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Allan Delmare
July 11, 2015 | Allan Delmare

More on Labels!

Ever wondered why we have different labels on different bottles? Don’t fret! Here’s a simple guide to which labels we have and why we use them:

“Barrel Label” – Originals

Back when we lived in California and operated our Saratoga winery in the Santa Cruz Mountains, there we these large, 100+ year old casks lined up in front of the tasting hall. They were painted (along with many vineyard scenes found on the walls of our current tasting room) by longtime family friend Maggie Blackwell of Maggie Blackwell Fine Arts, and used in the creation of our first wine label here in Virginia. Retired in 2006, this image is well loved and …someday… might even see a return in the future for special releases.

“White Label” – Classics

Since our first vintage in 2000, we’ve produced a consistent “core” lineup – the “staples” or “gold standard” of Rappahannock quality - and these quality wines are represented by our white label with the red “R”. The lineup includes favorites which we have always been known for such as Chardonnay, Viognier, Cabernet Franc, and Meritage.


“Vintner’s Select (VS)” – Variations

As our interests and production capabilities have evolved, we’ve adopted a wide range of winemaking techniques used around the world to showcase regional styles and varietal expression. Wines can be dry or sweet; aged in oak barrels or stainless steel tanks; malolactic fermentation can be encouraged or prohibited…the fermentation, aging, and yeast choices are endless! So while or “Classic” Chardonnay is medium-bodied, creamy, and mildly oaked for a rich and luxurious mouthfeel often associated with California-styled Chardonnays, our “VS” Chardonnay is aged in stainless, malolactic is blocked, and the wine exhibits the more delicate crispness and fruit of those found in Chablis. Look for the Vintners Select label to identify wines that explore alternative takes on our Classic productions.


“Noblesse” – Wines for days ending in “day”

Whole berry fermentation with less rigorous punch-downs, short-vatting, older barrels, and a variety of other winemaking techniques will yield a wine which is softer, more approachable, and ripe for enjoyment as a younger wine (without the need to wait for it to soften up through several years of aging). These wines are produced with “today” in mind, and are ready to open within the same year of release. They pair incredibly well with food, are fruit-forward, and exhibit softer tannins – all leading to the kind of wine which most of us are looking for after a long day: the kind that is ready now. When you’re unsure of your guests’ wine preference, not certain of which wine will go best with which dish, or just want something to massage your pallet (not your wallet), grab a Noblesse – it’s sure to please.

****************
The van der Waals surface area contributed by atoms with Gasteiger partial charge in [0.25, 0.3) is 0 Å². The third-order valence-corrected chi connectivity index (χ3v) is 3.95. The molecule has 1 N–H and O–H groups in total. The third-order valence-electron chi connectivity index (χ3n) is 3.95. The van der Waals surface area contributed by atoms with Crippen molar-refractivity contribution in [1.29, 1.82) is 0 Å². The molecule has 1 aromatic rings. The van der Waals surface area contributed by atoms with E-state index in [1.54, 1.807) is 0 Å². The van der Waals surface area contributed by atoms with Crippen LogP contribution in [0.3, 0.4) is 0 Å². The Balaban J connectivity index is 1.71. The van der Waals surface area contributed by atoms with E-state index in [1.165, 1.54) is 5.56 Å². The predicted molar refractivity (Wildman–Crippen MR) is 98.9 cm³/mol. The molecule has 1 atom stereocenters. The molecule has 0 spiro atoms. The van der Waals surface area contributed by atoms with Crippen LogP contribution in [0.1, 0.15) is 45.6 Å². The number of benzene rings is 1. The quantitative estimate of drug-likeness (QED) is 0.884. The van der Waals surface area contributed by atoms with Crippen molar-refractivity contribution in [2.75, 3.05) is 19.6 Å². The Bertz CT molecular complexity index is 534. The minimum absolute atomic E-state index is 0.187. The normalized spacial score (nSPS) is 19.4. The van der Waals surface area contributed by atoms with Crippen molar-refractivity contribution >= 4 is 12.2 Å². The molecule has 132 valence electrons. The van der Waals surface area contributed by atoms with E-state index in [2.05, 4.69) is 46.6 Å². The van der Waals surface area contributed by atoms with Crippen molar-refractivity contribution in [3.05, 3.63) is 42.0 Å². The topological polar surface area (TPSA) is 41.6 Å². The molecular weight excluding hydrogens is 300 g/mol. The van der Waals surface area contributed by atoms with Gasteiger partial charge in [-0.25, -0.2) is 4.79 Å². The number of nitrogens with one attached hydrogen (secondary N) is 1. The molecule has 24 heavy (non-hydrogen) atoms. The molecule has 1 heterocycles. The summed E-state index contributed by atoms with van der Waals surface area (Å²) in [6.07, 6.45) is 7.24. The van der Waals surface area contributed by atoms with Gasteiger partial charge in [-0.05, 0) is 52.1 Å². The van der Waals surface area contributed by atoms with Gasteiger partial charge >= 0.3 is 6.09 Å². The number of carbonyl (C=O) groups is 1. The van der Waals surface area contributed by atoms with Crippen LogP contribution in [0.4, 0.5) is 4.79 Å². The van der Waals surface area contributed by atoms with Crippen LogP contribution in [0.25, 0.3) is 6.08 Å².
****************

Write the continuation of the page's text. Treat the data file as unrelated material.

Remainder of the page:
“Black Label” – The Reserve

Limited availability, extraneous technique, and time-consuming production methods yield wines which simply cannot be produced on a large scale. These wines are reserved for our wine club members under the Black Label with the red “R”, and can only be acquired by members of our wine club. Sur-lie aging and fermentation, single-lot vineyard selection, yeast trials and special attention…These are among the many unique winemaking techniques employed in the production of exclusive wines. Have we piqued your interest?

Login In to buy a bottle, Join Our Wine Club, or Visit the Winery and explore a Rappahannock Wine today!



Don't miss these other exclusive-production labels around the winery


New World Red

This Label was made specifically for the New world Red. A coast-to-coast family-to-family wine, it's a blend of our Virginia grapes with grapes from our relative's vineyard in Lake county (directly north of Napa) 



A sun wine that has been put into big glass casks and placed on the roof to bake in the sun in the summer. Made in a very traditional Spanish Orzo style, another wine so unique that it has its own label.


Port-styled dessert wine

With the imprint of St. Martin de Tours (patron St. of wine) sketched on the label. We thought it was appropriate :)



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